Why I Define Faith Philosophically As Inherently Irrational and Immoral

I think that people of faith are often very slippery about what they mean by the word faith. In this post I argue for why this definition I have worked out (or something very similar) should be seen as standard:

Faith is willfully committing (whether explicitly or implicitly) to a relationship (or relationships) of trust, loyalty, hope, and/or belief (a) beyond perceived rational warrant, (b) against perceived predominance of counter evidence of untrustworthiness, and/or (c) against all possible future counter-evidence that may undermine currently perceived evidence of trustworthiness.

Click the headline of this post to read my case. [Read more...]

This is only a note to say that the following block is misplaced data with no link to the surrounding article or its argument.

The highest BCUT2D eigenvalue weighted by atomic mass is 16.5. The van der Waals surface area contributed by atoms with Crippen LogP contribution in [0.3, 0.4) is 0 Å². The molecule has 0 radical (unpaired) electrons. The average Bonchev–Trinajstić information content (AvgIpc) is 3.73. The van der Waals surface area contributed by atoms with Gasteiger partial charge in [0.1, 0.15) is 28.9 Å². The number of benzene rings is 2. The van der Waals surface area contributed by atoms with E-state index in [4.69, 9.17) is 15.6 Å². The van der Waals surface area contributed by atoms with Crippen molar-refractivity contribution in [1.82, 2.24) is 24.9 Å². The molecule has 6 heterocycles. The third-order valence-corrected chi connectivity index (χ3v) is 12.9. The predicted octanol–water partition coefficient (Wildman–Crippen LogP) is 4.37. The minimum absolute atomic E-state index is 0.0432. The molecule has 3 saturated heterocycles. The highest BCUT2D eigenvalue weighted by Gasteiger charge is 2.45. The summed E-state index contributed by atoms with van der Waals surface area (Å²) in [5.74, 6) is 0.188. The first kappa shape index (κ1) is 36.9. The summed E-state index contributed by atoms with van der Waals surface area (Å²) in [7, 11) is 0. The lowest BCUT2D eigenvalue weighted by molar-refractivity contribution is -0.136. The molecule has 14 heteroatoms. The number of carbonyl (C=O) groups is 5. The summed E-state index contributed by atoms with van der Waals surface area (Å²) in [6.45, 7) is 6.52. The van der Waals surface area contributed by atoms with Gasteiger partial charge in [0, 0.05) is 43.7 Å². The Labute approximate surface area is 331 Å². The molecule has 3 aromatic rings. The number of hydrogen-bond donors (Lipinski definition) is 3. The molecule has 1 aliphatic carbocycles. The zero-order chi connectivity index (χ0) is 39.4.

‘Nuff Said Award Winner: Lord Robert May On Religion’s Connection To Authoritarianism, Its Past Uses, And Its Current Fundamentalist Risk

via Jerry Coyne come remarks from Oxford’s Lord Robert May, president of the British Science Festival and ¬†former chief scientific adviser to the British government, expressing views which I think are in keeping with (while further developing) the broader philosophical pictures that I lay out here, here, here,¬†here, here, and, most of all, here. Lord [Read More...]


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